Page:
This year, during summer, I had the opportunity to cross off something from my bucket list that I didn't even know it was there. Driving a Ford Model A. Even better, a speedster. Let me back it up though and start from the beginning...

   For quite some time I wanted to do something special for one of my closest friends; one who's been more like a father to me. As a thank you for all his support, advice and pretty much everything else, I wanted to help crossing-off from his bucket list driving a Ford Model A. 
A stock one. 

   Now, I've been posting quite a few Ford hot rods over the years on dWrenched and I guess we all petrolheads know how important Model T is for the automotive history. No...?

 Without even trying to be a scollar about it I'll just mention that Model T ''started it all''. The launch of the Model T led to an industrial and social revolution in the USA and it introduced mass production techniques to the manufacturing process of cars. 
Thanks to Henry Ford's genious of implementing the moving assembly line in car manufacturing (most than probably copied from the butchers industry) more than 14 million Model T's were fabricated, between 1908 and 1927. Model T was called ''Tin Lizzie'' because what you'd get was pretty much the bare minimum of a car, cheap, but very robust. And no, not all Model Ts were painted black. Unlike the legend, all those built between 1914 and 1926 were black. Another fun factor is that by 1918, half of all cars in the USA were Model Ts. Some of the innovations introduced were the monobloc 2.9L straight-four engine, the two-speed transmission attached directly to the power unit and the epicyclic (planetary- mhmmm) gearbox. The power output of the Model T was 20-22 hp at 1800 rpm. It ''could'' go up to 45 mph. More interesting facts in the video below.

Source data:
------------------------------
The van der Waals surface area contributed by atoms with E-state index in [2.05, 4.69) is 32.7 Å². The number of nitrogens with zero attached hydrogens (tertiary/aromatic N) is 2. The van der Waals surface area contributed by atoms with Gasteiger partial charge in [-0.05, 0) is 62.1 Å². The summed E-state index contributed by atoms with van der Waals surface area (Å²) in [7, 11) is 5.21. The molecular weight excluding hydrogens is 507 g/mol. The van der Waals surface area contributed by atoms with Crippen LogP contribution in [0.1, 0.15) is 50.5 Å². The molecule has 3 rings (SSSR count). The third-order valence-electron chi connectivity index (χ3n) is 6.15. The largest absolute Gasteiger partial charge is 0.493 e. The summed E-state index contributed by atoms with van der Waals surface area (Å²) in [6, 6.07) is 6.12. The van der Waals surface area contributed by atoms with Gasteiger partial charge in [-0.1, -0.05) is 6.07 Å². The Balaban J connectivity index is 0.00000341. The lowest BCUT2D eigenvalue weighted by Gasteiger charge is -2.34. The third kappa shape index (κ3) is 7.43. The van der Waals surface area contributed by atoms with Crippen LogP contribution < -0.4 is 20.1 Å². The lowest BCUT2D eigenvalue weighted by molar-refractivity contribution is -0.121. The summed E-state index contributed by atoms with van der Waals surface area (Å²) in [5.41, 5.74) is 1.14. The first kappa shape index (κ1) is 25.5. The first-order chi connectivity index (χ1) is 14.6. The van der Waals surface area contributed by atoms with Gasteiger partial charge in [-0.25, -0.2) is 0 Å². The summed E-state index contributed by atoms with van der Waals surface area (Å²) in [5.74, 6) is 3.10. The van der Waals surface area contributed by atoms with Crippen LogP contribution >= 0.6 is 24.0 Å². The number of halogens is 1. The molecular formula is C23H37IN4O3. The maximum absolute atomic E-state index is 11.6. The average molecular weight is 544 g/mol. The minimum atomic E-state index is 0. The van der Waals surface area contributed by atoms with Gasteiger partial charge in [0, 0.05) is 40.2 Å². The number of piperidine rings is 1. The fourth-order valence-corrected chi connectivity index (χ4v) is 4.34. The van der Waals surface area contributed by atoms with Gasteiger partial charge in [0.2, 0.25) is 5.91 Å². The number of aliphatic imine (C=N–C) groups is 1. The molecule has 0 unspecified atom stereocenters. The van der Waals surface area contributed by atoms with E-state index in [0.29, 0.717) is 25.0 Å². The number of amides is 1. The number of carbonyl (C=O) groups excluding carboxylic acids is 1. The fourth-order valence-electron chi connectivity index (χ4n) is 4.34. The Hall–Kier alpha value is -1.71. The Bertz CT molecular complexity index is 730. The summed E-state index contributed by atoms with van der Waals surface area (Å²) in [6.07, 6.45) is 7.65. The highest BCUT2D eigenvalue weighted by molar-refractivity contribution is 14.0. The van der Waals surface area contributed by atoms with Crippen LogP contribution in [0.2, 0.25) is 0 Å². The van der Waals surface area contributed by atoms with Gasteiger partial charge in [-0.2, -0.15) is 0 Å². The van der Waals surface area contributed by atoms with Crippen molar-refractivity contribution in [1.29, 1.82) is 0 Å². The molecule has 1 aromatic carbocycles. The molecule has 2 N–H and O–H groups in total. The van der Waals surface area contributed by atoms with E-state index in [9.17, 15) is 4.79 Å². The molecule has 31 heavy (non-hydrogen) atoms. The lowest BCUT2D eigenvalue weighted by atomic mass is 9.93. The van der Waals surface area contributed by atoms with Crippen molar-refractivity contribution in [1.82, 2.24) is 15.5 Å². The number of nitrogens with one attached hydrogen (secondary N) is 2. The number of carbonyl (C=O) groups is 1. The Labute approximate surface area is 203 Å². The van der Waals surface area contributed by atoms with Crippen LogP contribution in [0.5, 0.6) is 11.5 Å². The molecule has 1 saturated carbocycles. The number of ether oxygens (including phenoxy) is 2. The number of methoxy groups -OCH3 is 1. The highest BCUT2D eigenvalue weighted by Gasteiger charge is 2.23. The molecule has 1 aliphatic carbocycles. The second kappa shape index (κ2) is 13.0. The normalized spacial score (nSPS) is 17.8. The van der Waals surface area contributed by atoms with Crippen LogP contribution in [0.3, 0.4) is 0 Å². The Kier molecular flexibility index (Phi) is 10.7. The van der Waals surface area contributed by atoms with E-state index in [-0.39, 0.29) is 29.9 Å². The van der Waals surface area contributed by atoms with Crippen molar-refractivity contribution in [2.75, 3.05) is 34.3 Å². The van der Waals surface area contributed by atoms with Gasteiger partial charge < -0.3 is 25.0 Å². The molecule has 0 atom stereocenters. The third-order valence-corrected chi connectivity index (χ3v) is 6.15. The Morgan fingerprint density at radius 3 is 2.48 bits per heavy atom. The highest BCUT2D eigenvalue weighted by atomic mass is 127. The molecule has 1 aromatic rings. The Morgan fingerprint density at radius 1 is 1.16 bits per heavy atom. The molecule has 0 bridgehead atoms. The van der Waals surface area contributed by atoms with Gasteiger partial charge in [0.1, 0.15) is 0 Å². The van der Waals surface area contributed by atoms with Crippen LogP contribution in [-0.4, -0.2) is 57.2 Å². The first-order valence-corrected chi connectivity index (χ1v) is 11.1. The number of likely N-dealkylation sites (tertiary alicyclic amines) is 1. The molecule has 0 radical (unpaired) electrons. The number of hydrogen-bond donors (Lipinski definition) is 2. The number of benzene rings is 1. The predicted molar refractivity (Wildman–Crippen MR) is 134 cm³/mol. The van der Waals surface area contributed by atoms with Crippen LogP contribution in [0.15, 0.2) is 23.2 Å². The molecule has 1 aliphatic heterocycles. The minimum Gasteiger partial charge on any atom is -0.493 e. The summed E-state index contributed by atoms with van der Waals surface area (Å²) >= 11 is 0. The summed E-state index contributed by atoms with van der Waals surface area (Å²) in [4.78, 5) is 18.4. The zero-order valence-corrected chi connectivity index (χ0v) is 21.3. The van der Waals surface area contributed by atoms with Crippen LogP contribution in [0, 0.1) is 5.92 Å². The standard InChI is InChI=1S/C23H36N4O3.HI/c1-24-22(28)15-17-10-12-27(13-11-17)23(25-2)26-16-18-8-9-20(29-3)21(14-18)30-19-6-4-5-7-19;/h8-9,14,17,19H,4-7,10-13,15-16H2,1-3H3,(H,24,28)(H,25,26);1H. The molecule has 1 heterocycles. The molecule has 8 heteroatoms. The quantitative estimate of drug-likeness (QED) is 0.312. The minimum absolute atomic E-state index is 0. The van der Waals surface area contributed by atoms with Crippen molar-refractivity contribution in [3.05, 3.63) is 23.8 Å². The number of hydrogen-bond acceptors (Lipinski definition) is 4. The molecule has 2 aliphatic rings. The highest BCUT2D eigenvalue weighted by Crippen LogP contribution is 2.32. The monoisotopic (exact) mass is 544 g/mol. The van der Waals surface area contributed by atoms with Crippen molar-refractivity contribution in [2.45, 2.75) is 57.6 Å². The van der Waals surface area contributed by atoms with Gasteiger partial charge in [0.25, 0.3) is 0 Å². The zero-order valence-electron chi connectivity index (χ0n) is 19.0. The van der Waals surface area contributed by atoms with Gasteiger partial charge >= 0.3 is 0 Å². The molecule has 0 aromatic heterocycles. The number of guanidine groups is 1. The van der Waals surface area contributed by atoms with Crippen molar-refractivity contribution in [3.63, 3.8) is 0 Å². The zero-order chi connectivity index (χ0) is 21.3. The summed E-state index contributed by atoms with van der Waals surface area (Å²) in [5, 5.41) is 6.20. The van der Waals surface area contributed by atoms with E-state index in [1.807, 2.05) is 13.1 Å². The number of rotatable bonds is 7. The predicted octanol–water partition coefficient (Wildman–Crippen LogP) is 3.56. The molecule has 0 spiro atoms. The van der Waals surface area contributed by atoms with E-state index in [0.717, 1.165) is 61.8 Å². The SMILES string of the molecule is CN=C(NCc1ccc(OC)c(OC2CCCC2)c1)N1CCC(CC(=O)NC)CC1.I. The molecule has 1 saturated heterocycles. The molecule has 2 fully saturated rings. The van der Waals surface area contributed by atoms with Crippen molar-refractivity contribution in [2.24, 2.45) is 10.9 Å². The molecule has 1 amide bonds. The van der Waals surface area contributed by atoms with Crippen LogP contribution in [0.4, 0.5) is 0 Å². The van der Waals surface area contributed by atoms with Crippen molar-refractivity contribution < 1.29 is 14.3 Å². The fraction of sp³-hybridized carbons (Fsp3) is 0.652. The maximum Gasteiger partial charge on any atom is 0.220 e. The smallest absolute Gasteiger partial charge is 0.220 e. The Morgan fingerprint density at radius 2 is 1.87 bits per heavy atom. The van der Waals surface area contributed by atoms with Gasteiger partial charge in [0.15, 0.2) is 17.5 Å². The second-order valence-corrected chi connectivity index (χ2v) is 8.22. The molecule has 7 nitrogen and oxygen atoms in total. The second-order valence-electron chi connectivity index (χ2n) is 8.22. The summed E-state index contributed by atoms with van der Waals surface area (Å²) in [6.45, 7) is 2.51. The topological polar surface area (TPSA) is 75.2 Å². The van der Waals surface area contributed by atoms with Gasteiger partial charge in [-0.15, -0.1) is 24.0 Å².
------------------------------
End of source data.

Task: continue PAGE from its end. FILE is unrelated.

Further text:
Coming back to my story, seeing Model T's in museums is one thing, finding an owner actually letting you drive his is another thing. So over the course of a few months I did some digging. Thanks to Instagram, I managed to contact an online friend who is passionate about Morgans (just like I am) and Ford Model Ts. Once explained my plan to Jason (hey Jason!), he was on board. Location? Autralia! A bit too far from Uk to share the experience. After a while I had a lightbulb episode and decided to ask Neil from the Vintage Hot Rod Association for some pointers. Before turning them into hot rods, all Model Ts were stock, right? So that was my best bet. And Neil was the perfect person to direct me in the right way. Thank you very much for that by the way. 

   Neil Tuckett of Tuckett Brothers is simply put a walking Model T encyclopedia. He is a great source of advice, car parts, actual Model T cars and everything in between when it comes to these machines. And a very friendly chap too. In fact, one of his operations; besides trading, fixing, racing and modifing Model Ts is organising Ford Model Ts driving courses. For future owners or enthusiasts. Phone call made, date set, perfection! 

   Beautiful April day with sun up smiling upon us and the Marstonfields all green and vibrating.  
Once arrived, Mr Neil welcomed us is his authentic oily and greasy mechanics uniform, just as every respectful petrolhead should present himself. Afer a cup of tea and some friendly conversations we started getting under and over a Model T. To better understand how, why and where. Grease on our hands, dust on our knees, beautiful. I won't spoil much of the experience because it's something you actually have to be a part of, to understand and to fully immerse yourself in. One fun fact, always make sure you have enough water in your Model T radiator. And check your petrol level, even with a high end tool in form of a stick.